PDSA- In the UK we are fortunate to have the brilliant and wonderful PDSA which in addition to the charity it also offers a Vet Care Service. You may be eligible. Eligibility is usual if you are in receipt of means tested support for example assistance with Rent, Council Tax, Housing or Council tax reduction. But if you are not in receipt of the above it is still worth checking as there are other criteria which maybe you are able to fulfil
To check if you are eligible click on the link below
RSPCA have a veterinary care service which is dedicated to helping all types of sick animals. They have Hospitals/clinics around the UK. Their sole purpose is to help pets and their owners, in particular owners who struggle financially
click on the link below for further information
Blue Cross Veterinary Services Is another worthy charity, this charity like the PDSA and RSPCA are there to help owners who are unable to afford vet bills. Whilst the locations of clinics are fewer they do offer a caring and viable option if one is located near you.
Click on the link for further information
You may also find additional support by way of local charities. Try Googling local vet charities you may well be in luck. The Dogs Trust is another possible option.
There is possibly another alternative which you may not have been aware of and that is a phone line for pets. CalledVet Fone, they are similar to NHS phone line and whilst they may not offer funding they will be able to offer sound advice and support.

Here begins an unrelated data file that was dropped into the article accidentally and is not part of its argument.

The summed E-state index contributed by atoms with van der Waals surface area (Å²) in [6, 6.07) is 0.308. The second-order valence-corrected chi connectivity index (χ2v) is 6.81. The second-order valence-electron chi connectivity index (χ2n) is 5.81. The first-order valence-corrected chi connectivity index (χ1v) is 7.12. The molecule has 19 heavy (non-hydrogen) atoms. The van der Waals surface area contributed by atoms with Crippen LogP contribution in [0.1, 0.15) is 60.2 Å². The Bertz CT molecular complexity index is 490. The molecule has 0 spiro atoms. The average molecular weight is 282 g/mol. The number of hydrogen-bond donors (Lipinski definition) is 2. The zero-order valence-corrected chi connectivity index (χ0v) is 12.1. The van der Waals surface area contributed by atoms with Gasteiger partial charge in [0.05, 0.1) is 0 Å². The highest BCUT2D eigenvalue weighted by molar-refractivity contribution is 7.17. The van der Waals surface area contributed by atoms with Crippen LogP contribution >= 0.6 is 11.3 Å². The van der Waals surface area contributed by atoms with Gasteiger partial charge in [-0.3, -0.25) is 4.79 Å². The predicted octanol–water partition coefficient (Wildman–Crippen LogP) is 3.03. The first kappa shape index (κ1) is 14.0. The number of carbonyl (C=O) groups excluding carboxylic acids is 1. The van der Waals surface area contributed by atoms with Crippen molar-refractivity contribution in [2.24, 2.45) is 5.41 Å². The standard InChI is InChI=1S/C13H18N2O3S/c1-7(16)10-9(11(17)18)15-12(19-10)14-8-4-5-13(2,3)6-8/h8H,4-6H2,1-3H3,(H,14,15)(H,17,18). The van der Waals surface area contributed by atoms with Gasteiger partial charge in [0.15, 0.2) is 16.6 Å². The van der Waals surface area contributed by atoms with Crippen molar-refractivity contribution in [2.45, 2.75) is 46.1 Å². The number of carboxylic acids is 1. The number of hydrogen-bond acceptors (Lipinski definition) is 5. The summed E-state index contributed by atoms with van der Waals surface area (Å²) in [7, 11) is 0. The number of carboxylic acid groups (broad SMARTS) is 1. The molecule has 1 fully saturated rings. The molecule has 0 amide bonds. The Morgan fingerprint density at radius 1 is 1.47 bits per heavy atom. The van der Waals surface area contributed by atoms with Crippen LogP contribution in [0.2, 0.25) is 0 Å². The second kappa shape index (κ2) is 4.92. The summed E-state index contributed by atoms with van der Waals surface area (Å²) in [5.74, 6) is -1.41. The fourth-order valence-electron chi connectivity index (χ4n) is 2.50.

Click Vet Phone for additional information they are available 24/7 for pet advice.
What If That Doesn’t Help
Sometimes the charities are only able to offer basic ongoing treatment and therefore specialist care may not be available for funding and as such you may need to look elsewhere.
In the first instance you could consider looking at taking the initial cost onto a credit card, this may give you some leeway until you are able to come up with funding.
Your next action is to look at long term funding, this is only once you have considered all the moral ethical implications.
What I Did When Faced With This Dilemma
Bonnie had been referred to the specialist Dog Heart and Lung Vet in Surrey, the outlook was poor if we did nothing, it was better if we did something but no guarantees. We were given a prognosis of extending her life by a potential 18 months if we went down the MRI, Blood tests and medication route but we knew it was going to be thousands and not a guarantee. We did not have the money to pay the vet outright.